Passage of forest tax bill in Olympia keeps effort to protect NK land on track
By Christopher Dunagan
OLYMPIA — The effort to protect 7,000 acres of forestland in North Kitsap received a boost from the Legislature, which has passed a bill that could save millions of dollars on the purchase price.
The bill creates an exemption for back property taxes that normally get paid when land is taken out of commercial forestry. The state maintains very low taxes on forestland to encourage owners to keep their property in forest production. As a penalty, up to 10 years of back taxes must be paid when the property is planned for development or other uses.
If Kitsap County were to acquire ownership of the full 7,000 acres owned by Pope Resources, as much as $7 million in taxes would be due all at once — even if the county maintains the land for logging, according to a fiscal note attached to the bill.
The tax exemption has been on the books for King, Pierce and Snohomish counties, which have been attempting to conserve forestlands in the Cascade Mountains. It also applies to qualified nonprofit land-conservation groups.
The specific bill, sponsored by Rep. Drew Hansen, D-Bainbridge Island, lowered the population cutoff to allow Kitsap and Thurston counties to take advantage of the same exemption.
"This gives timber companies more options for keeping the land productive," Hansen said, "and it keeps Kitsap County moving forward with a very important project."
Hansen said the effort to preserve the 7,000 acres — known as the Kitsap Forest and Bay Project — will lead to tourism and jobs and maintain a high quality of life in Kitsap County.
"I think people around here recognize, as (former County Commissioner) Steve Bauer says, this is not a once-in-a-lifetime opportunity; this is a once-in-forever opportunity," said Hansen, who declared the bill his top priority for the current legislative session.
The bill moved easily through the House but got caught in a Senate shuffle and was only moved out of committee on the last day for nonbudgetary measures.
Sen. Christine Rolfes, D-Bainbridge Island, said the bill got hung up because it appeared to affect only a small group. But, with the clock winding down, lobbyists from timber companies, environmental groups and local governments joined together, along with many local supporters. They pushed Senate leaders to move the bill to a vote, which was unanimous in the Senate after only one dissenting vote in the House.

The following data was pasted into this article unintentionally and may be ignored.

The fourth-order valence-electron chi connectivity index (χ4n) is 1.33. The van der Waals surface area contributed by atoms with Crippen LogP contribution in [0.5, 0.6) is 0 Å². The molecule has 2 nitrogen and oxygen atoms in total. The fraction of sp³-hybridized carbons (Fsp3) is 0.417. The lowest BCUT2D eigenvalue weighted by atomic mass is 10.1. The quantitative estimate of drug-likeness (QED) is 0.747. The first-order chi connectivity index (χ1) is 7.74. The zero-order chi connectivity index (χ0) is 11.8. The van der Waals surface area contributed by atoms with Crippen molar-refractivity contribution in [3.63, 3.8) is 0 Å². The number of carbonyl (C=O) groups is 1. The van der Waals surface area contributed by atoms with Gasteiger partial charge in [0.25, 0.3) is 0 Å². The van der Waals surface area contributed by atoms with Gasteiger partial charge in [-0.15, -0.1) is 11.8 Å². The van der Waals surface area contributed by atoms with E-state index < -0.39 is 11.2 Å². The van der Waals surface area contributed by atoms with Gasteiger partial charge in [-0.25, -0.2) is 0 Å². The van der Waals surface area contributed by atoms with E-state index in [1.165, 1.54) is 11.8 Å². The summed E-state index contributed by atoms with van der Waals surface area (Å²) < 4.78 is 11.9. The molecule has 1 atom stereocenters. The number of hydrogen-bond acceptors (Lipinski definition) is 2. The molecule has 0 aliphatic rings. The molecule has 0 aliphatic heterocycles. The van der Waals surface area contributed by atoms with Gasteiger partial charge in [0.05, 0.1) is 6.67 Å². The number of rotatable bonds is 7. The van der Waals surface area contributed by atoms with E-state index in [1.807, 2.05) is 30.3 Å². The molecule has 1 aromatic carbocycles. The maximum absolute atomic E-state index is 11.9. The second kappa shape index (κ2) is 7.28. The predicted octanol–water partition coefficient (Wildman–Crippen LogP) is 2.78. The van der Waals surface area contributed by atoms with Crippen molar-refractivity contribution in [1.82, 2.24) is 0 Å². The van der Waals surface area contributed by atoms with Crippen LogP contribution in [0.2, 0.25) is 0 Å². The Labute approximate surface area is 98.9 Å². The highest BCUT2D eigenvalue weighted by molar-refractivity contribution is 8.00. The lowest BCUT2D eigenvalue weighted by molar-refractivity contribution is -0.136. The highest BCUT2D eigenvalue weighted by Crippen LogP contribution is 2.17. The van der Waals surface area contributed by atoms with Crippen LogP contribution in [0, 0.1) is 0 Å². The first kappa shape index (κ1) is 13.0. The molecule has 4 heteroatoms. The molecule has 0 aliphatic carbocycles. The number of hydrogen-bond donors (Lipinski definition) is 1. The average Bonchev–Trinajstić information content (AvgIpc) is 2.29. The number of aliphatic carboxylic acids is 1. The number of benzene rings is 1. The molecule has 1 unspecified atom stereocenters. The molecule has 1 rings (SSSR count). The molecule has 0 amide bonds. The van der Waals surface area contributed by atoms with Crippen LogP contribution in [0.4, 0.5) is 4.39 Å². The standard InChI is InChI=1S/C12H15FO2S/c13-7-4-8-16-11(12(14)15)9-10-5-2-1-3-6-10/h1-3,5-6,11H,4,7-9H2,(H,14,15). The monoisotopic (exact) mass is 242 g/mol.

"It took teamwork," Rolfes said, "but it was very easy to say that everyone wants this."
Jon Rose, who is spearheading the land deal for Pope Resources, said the legislation shows how people can make things happen when they need to.
"This was one of the best examples of a diverse group of Kitsap County residents coming together for a positive result," he said, "and I would like to see more of it."
Michelle Connor of Forterra, formerly Cascade Land Conservancy, said the legislation will help not only with the Kitsap Forest and Bay Project but also with smaller efforts in Kitsap and Thurston counties.
Connor, who is spearheading Kitsap's fundraising effort, said the bill's approval feels like a "vote of confidence from the Legislature" for a statewide project that will preserve a sizable chunk of lowland forests in the Puget Sound region.
Sandra Staples-Bortner, executive director of Great Peninsula Conservancy and chairwoman of Kitsap Forest and Bay Coalition, said getting the bill passed was an important step toward acquiring the land.
Ownership and use of the 7,000 acres will be determined, in part, by the method of funding, including grants for preserving shorelines, wetlands and other sensitive lands, she said. But some of the property is likely to remain available for sustainable logging, with a goal of eventually restoring an old-growth ecosystem near Puget Sound.
"Right now, the coalition is involved in major fundraising with the help of Forterra," Staples-Bortner said, "and with an outreach and advocacy effort."
The Puget Sound Partnership has recognized Kitsap Forest and Bay as a high priority for funding, she noted. By summer, at least a half-dozen grants will be submitted to various government agencies and funding organizations with the hope of buying the first pieces of property.